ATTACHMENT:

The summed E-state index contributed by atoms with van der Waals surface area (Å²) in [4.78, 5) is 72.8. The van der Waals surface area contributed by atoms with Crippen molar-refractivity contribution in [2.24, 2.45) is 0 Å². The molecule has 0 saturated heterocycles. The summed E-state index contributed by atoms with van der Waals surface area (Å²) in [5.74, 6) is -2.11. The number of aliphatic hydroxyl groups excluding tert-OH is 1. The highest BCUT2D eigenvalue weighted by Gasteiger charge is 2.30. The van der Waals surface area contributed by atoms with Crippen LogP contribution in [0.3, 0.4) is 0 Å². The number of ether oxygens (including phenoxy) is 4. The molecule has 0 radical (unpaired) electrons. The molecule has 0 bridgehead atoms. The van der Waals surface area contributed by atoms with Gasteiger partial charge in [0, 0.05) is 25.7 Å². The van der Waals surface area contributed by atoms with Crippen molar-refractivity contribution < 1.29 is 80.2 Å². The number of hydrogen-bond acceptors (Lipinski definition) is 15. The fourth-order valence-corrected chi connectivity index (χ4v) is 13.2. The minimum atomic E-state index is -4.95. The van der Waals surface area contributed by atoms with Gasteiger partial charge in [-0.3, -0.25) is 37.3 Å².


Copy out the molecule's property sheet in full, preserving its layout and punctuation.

The summed E-state index contributed by atoms with van der Waals surface area (Å²) in [4.78, 5) is 72.8. The van der Waals surface area contributed by atoms with Crippen molar-refractivity contribution in [2.24, 2.45) is 0 Å². The molecule has 0 saturated heterocycles. The summed E-state index contributed by atoms with van der Waals surface area (Å²) in [5.74, 6) is -2.11. The number of aliphatic hydroxyl groups excluding tert-OH is 1. The highest BCUT2D eigenvalue weighted by Gasteiger charge is 2.30. The van der Waals surface area contributed by atoms with Crippen LogP contribution in [0.3, 0.4) is 0 Å². The number of ether oxygens (including phenoxy) is 4. The molecule has 0 radical (unpaired) electrons. The molecule has 0 bridgehead atoms. The van der Waals surface area contributed by atoms with Gasteiger partial charge in [0, 0.05) is 25.7 Å². The van der Waals surface area contributed by atoms with Crippen molar-refractivity contribution < 1.29 is 80.2 Å². The number of hydrogen-bond acceptors (Lipinski definition) is 15. The fourth-order valence-corrected chi connectivity index (χ4v) is 13.2. The minimum atomic E-state index is -4.95. The van der Waals surface area contributed by atoms with Gasteiger partial charge in [-0.3, -0.25) is 37.3 Å².